As long as Spock has a goatee in your universe, yes.
 
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Old 02-20-2014, 09:11 AM   #39
andrixnet
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Exclamation

The whole idea about systemd just seems like painting a pretty picture in front of you while tying your hand behind your back. In principle.

Having hard dependency on a specific startup scheme is another example of simply trampling on people.

If it has advantages for certain folks, it can be done elegantly. If other folks don't need it, don't want it or is counter-productive to them, things still must work and work properly.

Not to mention :
http://ewontfix.com/14/

I'm not flaming, it is about choice, and hard dependency on systemd is about taking it away.
 
Old 02-21-2014, 03:18 PM   #40
Darth Vader
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Quote:
Originally Posted by andrixnet View Post
I'm not flaming, it is about choice, and hard dependency on systemd is about taking it away.
Seriously? And this hard dependency kick your freedom of choice?

Lets see...

A GNU operating system, like Slackware, can run technicaly on three kernels: Linux, kFreeBSD and Hurd. See Debian GNU/Linux, Debian-GNU/kFreeBSD and Debian-GNU/HURD.

BUT, on that P.O.V., Slackware operating system make the Linux kernel as hard dependency. You aren't unhappy by that strong limitation of your freedom of choice?

Last edited by Darth Vader; 02-21-2014 at 03:39 PM.
 
Old 02-21-2014, 03:21 PM   #41
ReaperX7
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I wonder what Slackware would be like with a BSD kernel?
 
Old 02-21-2014, 03:39 PM   #42
Pixxt
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Now SystemD is taking over networking management duties out the box with its latest release has its users crying now.


http://www.phoronix.com/scan.php?pag...tem&px=MTYxMTI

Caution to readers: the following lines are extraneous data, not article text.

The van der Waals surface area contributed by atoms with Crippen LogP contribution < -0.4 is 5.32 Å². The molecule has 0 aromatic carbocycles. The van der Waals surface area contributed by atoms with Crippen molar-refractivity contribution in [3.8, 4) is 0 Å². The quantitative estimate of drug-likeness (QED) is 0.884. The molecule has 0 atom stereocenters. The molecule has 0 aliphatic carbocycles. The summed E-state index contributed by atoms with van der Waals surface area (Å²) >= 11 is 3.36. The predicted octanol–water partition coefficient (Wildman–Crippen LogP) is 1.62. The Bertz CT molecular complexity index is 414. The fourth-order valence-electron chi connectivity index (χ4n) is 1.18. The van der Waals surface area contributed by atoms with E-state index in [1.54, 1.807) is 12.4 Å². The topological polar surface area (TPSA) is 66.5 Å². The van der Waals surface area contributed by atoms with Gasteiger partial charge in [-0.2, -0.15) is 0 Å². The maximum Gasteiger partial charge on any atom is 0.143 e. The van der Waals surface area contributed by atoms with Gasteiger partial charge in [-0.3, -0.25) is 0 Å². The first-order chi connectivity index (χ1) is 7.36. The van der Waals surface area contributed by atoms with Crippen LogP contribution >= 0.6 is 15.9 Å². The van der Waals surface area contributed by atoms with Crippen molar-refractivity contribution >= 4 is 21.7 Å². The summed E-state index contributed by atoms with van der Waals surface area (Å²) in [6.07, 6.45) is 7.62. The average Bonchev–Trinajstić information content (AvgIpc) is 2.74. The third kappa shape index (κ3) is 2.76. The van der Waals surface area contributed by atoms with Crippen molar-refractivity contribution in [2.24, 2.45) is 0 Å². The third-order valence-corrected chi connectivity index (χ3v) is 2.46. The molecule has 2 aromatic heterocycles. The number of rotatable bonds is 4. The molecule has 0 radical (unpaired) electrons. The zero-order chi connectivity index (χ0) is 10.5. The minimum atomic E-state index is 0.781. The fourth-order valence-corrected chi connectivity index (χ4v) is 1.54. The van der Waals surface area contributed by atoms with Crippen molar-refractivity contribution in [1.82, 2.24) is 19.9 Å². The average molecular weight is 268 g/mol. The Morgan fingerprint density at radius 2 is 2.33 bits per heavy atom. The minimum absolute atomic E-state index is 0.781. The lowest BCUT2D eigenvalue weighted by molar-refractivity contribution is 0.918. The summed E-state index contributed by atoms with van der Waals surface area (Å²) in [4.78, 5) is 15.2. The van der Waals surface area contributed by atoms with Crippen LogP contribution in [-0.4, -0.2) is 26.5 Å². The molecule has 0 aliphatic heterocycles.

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Old 02-21-2014, 04:36 PM   #43
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And doth the Kraken yet groweth another tentacle.

Okay, while I abhor systemd's philosophy but can see where it has potential, this seems to be a step too far in my opinion.

If systemd-networkd is going to internally manage networking within the systemd hypervisor, then what purpose does dhcp-client, dhcpcd, network-manager, and such bring to the table, and with systemd fairly much being ran as a locked hypervisor with no console, how will it affect static ip addressing or will it force dynamic addressing? Can systemd even be built without networkd? How will it be configured?

For servers with certain functions using dynamic addressing isn't an option as some require static ip addresses to operate. For end users and workstations it's not so much an issue, unless you're on a static ip managed network then I can see a potential problem.

Not sure how much of questionability this addition will raise but sinking a tentacle into the networking infrastructure is not something PID-1 or any init system should be concerned with in any regards. One more possible failure point in my opinion.

Last edited by ReaperX7; 02-21-2014 at 04:37 PM.
 
Old 02-21-2014, 05:22 PM   #44
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My recommendation for Slackware's future would be to drop the entire "desktop" stuff and give Slackware a reliability advantage as a server OS by not having the whole freedesktop.org mess on board.

In my opinion the GNOME/KDE/Xorg/Wayland stuff won't survive beyond 2020, anyway. So hunting their dependencies would be a waste of time in the long-term perspective.
 
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Old 02-21-2014, 05:31 PM   #45
Darth Vader
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Quote:
Originally Posted by jtsn View Post
My recommendation for Slackware's future would be to drop the entire "desktop" stuff and give Slackware a reliability advantage as a server OS by not having the whole freedesktop.org mess on board.

In my opinion the GNOME/KDE/Xorg/Wayland stuff won't survive beyond 2020, anyway. So hunting their dependencies would be a waste of time in the long-term perspective.
Amazing!

Now, please enlight me, how droping the "desktop" crap will grow the Slackware reliability advantage as a server OS?